- TV Show
- Action, Drama
- run date
- Corey Hawkins, Charlie Hofheimer, Miranda Otto, Dan Bucatinsky
- Current Status
- In Season
Every week, actor Dan Bucatinsky, who plays CTU analyst Andy Shalowitz, a.k.a. the new Chloe O’Brian, will take EW readers behind the scenes of the action-packed 24: Legacy with his blog. Here, he takes us into the season finale, “11:00 PM – 12:00 AM.” But first, make sure you check out an exclusive deleted scene from the episode above.
HERE’S WHAT HAPPENED IN THE FINALE — IN A NUTSHELL: We pick up where we left off with Tony Almeida storming the farmhouse. At CTU, Andy is in the pilot seat in front of a computer screen. He is able to break into Director Simms’ phone and call off the kidnapping operation. Bin-Khalid orchestrates what looks like Rebecca’s public execution, live streaming for the world to see. Andy takes his place at CTU’s main computer station and tearfully dictates on the phone to Carter what appears to be transpiring. Seconds away from her execution, Andy reads the translation of the terrorist’s rant against “the war criminal, Rebecca Ingram.”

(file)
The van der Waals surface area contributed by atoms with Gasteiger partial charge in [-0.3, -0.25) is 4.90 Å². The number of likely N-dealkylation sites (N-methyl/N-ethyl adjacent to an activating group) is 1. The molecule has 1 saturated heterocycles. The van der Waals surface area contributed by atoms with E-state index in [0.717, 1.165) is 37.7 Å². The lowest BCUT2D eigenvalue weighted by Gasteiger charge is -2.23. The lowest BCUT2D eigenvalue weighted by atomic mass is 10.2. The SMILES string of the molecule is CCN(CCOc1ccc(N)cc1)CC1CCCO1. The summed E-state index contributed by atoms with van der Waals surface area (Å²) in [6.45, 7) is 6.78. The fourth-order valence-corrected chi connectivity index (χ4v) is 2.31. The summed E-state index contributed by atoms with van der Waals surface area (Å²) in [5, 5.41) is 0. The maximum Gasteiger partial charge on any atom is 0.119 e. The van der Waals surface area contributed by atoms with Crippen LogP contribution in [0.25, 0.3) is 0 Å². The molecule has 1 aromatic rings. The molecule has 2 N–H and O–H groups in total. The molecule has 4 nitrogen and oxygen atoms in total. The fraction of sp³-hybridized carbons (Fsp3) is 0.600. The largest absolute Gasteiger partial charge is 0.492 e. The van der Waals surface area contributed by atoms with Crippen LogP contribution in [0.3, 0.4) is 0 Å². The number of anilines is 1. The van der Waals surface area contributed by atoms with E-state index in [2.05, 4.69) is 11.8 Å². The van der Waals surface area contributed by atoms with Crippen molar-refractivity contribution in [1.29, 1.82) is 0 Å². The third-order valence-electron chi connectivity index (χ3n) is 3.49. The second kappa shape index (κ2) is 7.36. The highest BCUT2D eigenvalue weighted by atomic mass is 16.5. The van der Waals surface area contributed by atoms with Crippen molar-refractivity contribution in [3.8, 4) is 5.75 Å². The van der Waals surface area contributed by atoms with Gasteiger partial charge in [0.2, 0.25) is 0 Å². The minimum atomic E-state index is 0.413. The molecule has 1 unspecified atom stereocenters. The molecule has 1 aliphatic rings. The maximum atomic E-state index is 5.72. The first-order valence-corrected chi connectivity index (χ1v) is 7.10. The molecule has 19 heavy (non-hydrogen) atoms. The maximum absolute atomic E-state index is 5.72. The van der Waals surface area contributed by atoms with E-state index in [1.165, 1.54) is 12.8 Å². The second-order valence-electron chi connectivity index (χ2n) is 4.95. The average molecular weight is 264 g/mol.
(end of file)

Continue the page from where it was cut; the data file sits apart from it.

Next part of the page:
But Carter uses Naseri’s daughter, Ara, to call her father and prove that she is, in fact, alive. They make a deal. Per their arrangement, Naseri prepares Rebecca for a hand-off to Carter once his daughter lands safely at the Jordanian embassy. But before Rebecca and Carter can leave, Bin-Khalid gets his hands on a gun and in a furious rage shoots blindly, taking out Naseri and seriously injuring Rebecca as she blocks the bullet from Carter.
Rebecca gets rushed to the hospital; Sen. Donovan is in a panic, Carter is in disbelief, CTU is on edge, and Director Simms loses it completely. When Rebecca flatlines, everyone is distraught; too many good people have died. For those left behind, the day’s events have solidified a commitment to the betterment of their country, which for Eric means taking a position at CTU. His wife, Nicole, is committed to making their marriage work — as long as they keep no more secrets. And for John Donovan, devastated over his wife’s death, he finds a newfound resolve to continue his campaign towards the presidency.